KB: The social collaboration element of learning has suffered the most, due to hybrid and remote working. It is well documented that we learn through interactions with our coaches, mentors and peers, but dispersed workforces have made these vital aspects of learning difficult to achieve. The lack of social collaboration has affected learning performance. The daily micro-interactions we used to have with our colleagues in the office are missing. L&D teams need to come up with creative and interactive ways of maintaining a social connection between employees, creating an environment in which they can learn from each other.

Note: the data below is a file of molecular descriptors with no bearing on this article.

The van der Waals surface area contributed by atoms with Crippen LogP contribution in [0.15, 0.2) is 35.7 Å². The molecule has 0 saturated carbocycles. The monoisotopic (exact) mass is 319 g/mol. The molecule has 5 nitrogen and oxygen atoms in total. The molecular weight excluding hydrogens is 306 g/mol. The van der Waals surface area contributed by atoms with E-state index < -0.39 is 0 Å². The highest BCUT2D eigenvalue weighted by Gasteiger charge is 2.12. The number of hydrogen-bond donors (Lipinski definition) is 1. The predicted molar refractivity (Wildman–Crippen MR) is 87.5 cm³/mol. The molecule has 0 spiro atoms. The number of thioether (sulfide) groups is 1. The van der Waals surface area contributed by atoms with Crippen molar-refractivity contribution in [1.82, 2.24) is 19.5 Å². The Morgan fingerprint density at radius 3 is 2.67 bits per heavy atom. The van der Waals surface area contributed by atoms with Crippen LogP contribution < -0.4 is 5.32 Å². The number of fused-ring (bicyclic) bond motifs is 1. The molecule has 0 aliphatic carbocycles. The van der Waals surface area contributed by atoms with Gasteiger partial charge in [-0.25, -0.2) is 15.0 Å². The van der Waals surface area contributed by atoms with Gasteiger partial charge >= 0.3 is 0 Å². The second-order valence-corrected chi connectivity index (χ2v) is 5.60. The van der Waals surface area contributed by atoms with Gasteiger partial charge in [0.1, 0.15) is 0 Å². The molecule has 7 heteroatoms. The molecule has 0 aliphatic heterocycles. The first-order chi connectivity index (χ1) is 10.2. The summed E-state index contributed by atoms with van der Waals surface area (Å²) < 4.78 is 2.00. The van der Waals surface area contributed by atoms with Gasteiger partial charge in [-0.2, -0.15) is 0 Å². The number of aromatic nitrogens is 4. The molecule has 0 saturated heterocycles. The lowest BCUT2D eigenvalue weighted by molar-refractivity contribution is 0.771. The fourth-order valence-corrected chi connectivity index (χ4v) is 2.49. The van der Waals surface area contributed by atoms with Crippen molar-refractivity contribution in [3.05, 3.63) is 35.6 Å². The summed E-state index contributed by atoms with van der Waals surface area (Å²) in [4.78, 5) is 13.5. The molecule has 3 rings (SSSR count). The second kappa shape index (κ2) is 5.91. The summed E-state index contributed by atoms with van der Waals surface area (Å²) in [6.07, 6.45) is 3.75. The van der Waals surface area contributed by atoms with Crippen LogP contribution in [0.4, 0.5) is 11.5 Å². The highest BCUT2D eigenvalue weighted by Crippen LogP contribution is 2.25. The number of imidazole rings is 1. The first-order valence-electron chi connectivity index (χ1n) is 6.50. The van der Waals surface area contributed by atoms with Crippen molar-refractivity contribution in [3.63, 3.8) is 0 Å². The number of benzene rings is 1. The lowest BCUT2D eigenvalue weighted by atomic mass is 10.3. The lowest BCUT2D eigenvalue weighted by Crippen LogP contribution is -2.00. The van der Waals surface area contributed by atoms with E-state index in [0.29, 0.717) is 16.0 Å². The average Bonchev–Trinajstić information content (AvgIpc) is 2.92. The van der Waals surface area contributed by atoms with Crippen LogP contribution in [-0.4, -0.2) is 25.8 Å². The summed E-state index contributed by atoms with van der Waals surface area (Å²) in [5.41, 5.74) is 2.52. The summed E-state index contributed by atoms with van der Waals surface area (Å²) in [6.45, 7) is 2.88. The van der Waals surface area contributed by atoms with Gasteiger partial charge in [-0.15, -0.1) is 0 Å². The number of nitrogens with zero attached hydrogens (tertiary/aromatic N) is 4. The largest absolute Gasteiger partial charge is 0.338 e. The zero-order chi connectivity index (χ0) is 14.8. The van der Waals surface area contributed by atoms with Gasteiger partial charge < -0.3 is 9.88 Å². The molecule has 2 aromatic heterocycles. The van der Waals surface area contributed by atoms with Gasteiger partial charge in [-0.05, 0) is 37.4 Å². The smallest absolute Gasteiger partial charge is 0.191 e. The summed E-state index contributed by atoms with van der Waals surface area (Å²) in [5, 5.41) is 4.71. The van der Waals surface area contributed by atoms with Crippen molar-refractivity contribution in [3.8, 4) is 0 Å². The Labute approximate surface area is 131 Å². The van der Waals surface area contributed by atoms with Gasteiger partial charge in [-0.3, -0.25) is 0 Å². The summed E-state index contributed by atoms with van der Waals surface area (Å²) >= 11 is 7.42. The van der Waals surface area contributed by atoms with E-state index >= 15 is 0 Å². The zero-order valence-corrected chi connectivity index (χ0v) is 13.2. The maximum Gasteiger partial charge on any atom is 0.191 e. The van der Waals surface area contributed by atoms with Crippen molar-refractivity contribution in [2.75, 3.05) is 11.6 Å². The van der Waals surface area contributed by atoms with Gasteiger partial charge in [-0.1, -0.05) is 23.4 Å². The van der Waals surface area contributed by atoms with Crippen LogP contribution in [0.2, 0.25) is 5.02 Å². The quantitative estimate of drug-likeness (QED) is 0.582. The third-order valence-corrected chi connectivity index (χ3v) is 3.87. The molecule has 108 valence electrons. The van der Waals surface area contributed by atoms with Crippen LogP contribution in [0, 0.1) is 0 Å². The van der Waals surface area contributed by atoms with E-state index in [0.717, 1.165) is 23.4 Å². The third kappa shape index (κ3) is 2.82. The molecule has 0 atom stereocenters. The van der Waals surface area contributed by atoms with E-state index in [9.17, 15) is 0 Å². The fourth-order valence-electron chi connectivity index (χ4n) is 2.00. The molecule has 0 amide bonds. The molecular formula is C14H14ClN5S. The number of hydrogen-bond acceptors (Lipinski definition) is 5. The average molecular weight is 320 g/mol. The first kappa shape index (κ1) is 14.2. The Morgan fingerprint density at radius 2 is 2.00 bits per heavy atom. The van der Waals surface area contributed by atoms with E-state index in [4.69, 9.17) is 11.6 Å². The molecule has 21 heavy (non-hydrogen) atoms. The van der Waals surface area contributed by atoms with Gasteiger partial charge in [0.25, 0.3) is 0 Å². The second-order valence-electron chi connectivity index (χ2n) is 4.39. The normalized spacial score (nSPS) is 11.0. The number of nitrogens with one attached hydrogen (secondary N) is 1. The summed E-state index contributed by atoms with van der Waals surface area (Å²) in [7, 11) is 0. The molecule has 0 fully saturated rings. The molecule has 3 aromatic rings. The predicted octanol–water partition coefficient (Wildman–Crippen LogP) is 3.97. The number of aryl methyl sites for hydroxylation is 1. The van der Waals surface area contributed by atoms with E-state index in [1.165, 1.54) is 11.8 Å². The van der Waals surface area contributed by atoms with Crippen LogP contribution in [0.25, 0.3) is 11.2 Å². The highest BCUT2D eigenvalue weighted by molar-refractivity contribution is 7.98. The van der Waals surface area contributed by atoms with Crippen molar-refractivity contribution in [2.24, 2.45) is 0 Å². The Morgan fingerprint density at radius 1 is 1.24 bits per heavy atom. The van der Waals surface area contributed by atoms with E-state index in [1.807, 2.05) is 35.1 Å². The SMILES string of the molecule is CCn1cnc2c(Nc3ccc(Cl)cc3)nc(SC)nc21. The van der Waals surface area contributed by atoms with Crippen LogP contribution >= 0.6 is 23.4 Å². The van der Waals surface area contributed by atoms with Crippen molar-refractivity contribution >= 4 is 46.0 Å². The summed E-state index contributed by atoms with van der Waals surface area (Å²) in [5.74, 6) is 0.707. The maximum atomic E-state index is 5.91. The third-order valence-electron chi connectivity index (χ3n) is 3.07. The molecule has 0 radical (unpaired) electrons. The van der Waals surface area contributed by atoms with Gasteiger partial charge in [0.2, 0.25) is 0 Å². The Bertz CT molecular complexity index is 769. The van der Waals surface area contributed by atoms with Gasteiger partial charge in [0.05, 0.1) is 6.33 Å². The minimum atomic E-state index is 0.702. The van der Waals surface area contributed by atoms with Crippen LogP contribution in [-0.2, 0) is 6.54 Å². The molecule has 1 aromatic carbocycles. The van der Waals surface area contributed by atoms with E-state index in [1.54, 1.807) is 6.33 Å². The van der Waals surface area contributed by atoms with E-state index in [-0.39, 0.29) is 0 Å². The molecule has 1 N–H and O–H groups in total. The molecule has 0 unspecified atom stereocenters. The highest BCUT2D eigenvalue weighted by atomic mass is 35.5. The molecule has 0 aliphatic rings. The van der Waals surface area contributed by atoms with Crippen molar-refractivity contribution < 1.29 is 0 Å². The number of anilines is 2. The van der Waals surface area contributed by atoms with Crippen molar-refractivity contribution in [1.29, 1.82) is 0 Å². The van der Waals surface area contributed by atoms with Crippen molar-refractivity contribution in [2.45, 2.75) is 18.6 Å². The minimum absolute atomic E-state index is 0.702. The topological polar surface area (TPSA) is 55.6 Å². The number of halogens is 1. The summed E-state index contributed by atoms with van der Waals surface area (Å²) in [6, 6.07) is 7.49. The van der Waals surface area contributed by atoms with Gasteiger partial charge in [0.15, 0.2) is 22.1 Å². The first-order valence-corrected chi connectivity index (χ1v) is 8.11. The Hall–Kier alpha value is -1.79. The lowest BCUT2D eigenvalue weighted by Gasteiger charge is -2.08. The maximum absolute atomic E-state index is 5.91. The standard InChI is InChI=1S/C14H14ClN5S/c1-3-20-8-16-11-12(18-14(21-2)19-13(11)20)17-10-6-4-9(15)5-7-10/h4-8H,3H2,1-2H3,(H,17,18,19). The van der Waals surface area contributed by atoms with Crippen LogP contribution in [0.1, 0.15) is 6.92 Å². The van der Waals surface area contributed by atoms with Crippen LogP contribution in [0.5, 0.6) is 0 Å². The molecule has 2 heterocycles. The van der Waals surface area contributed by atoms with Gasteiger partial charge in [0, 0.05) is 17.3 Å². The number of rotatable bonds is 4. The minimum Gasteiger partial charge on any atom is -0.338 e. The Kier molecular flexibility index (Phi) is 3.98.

How is getAbstract supporting learners and organisations?
JDS: As learning increasingly happens in the flow of life, not just at work, getAbstract helps learners make better decisions in both their business and personal lives. We provide access to the best business thinking through multiple formats at the point of need. Whether through reading, listening to audio files or watching videos, getAbstract provides unbiased, actionable knowledge in a timely manner and builds a platform for curiosity to prevail. Our compressed content allows individuals to fit learning into their busy lives and helps build digital capabilities across teams, while also supporting a self-directed learning approach where learners can develop at their own speed. Our purpose is simply to make the world a better place, one decision at a time, through access to relevant and actionable knowledge. In 10 minutes you can learn something new, keep up to date with the world and make things happen!
For more information, download getAbstract’s Content First! guide for L&D leaders at hub.getabstract.com/content-first